United States District Court, M.D. Louisiana
RICHARD L. BOURGEOIS, JR. UNITED STATES MAGISTRATE JUDGE
take notice that the attached Magistrate Judge's Report
has been filed with the Clerk of the United States District
accordance with 28 U.S.C. § 636(b)(1), you have fourteen
(14) days after being served with the attached Report to file
written objections to the proposed findings of fact,
conclusions of law and recommendations therein. Failure to
file written objections to the proposed findings,
conclusions, and recommendations within 14 days after being
served will bar you, except upon grounds of plain error, from
attacking on appeal the unobjected-to proposed factual
findings and legal conclusions of the Magistrate Judge which
have been accepted by the District Court.
NO EXTENSION OF TIME SHALL BE GRANTED TO FILE WRITTEN
OBJECTIONS TO THE MAGISTRATE JUDGE'S REPORT.
JUDGE'S REPORT AND RECOMMENDATION
the Court is a “Motion to Dismiss Removal” filed
by Defendants Kevin Wright and Alfa Mutual Insurance Company.
(R. Doc. 2). The Motion was referred to the undersigned on
May 1, 2019. The relief requested in the motion is that
“this matter be remanded from this Court to the
19th Judicial District Court for the Parish of
East Baton Rouge, State of Louisiana.” Plaintiff's
counsel has informed the undersigned's staff that there
is no opposition to the Motion.
Notice of Removal, Defendants assert that jurisdiction was
appropriate because the amount in controversy exceeds $75,
000. (R. Doc. 1 at 3, citing to Petition for Damages
¶9). Defendants further note that the Petition does not
allege that the amount in controversy falls below $75, 000 as
required by the Louisiana Code of Civil Procedure and also
that Plaintiff had refused to stipulate that his damages do
not exceed $75, 000. According to the Motion, Plaintiff has
now executed such a stipulation and therefore the Defendants
seek remand because the amount in controversy is not
Fifth Circuit has provided “a clear analytical
framework for evaluating jurisdiction for cases filed in
Louisiana state courts, with no monetary amount of damages
asserted, when they are removed to federal court on the basis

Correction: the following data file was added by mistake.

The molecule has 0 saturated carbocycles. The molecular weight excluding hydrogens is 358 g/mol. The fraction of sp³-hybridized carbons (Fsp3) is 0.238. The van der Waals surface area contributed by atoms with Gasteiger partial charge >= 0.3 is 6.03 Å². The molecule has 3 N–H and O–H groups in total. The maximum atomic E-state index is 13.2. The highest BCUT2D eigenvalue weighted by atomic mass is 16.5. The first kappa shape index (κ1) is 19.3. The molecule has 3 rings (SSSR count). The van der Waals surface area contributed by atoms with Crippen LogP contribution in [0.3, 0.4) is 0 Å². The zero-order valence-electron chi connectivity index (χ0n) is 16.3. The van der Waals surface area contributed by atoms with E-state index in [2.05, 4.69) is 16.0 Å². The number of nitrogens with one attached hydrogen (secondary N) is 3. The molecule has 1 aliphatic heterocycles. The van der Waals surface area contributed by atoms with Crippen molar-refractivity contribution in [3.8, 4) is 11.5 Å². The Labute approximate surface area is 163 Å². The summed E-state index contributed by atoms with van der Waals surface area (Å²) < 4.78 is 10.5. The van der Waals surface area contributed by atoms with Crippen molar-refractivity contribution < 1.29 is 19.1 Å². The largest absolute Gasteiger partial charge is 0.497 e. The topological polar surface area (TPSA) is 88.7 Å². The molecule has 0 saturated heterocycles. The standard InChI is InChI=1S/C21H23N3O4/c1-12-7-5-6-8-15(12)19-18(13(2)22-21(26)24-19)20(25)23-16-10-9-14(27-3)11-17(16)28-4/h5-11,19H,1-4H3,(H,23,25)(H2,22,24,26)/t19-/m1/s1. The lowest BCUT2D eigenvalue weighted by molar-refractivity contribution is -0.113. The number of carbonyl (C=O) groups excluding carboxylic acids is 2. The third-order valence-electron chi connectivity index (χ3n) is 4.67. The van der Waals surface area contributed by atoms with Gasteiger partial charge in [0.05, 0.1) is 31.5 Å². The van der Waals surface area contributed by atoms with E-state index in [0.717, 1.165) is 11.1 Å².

of diversity.” Simon v. Wal-Mart Stores, Inc.,
193 F.3d 848, 850 (5th Cir. 1999) (citing Luckett v.
Delta Airlines, Inc., 171 F.3d 295 (5th Cir. 1999).
such a situation, the removing defendant must prove by a
preponderance of the evidence that the amount in controversy
exceeds $75, 000.” Id. “The defendant
may make this showing in either of two ways: (1) by
demonstrating that it is facially apparent that the claims
are likely above $75, 000, or (2) by setting forth facts in
controversy-preferably in the removal petition, but sometimes
by affidavit-that support a finding of the requisite amount.
Id. (internal quotation marks omitted).
Petition, Plaintiff alleges that as a result of an automobile
accident, he sustained “much pain suffering, anguish,
loss of sleep, cervical and lumbar injuries, exacerbation of
pre-existing injuries, loss of quality of life and other
damages to be shown at the trial of the instant matter. (R.
Doc. 1-4 at 3). The Petition asserts general damages
consistent with these alleged injuries as well as special
damages including medical expenses, loss of future earning
capacity, and punitive damages. (R. Doc. 1-4 at 4).
not facially apparent from the Petition that the amount in
controversy requirement is satisfied. The Petition does not
provide sufficient facts for determining the severity of
Plaintiff's injuries other than the alleged broad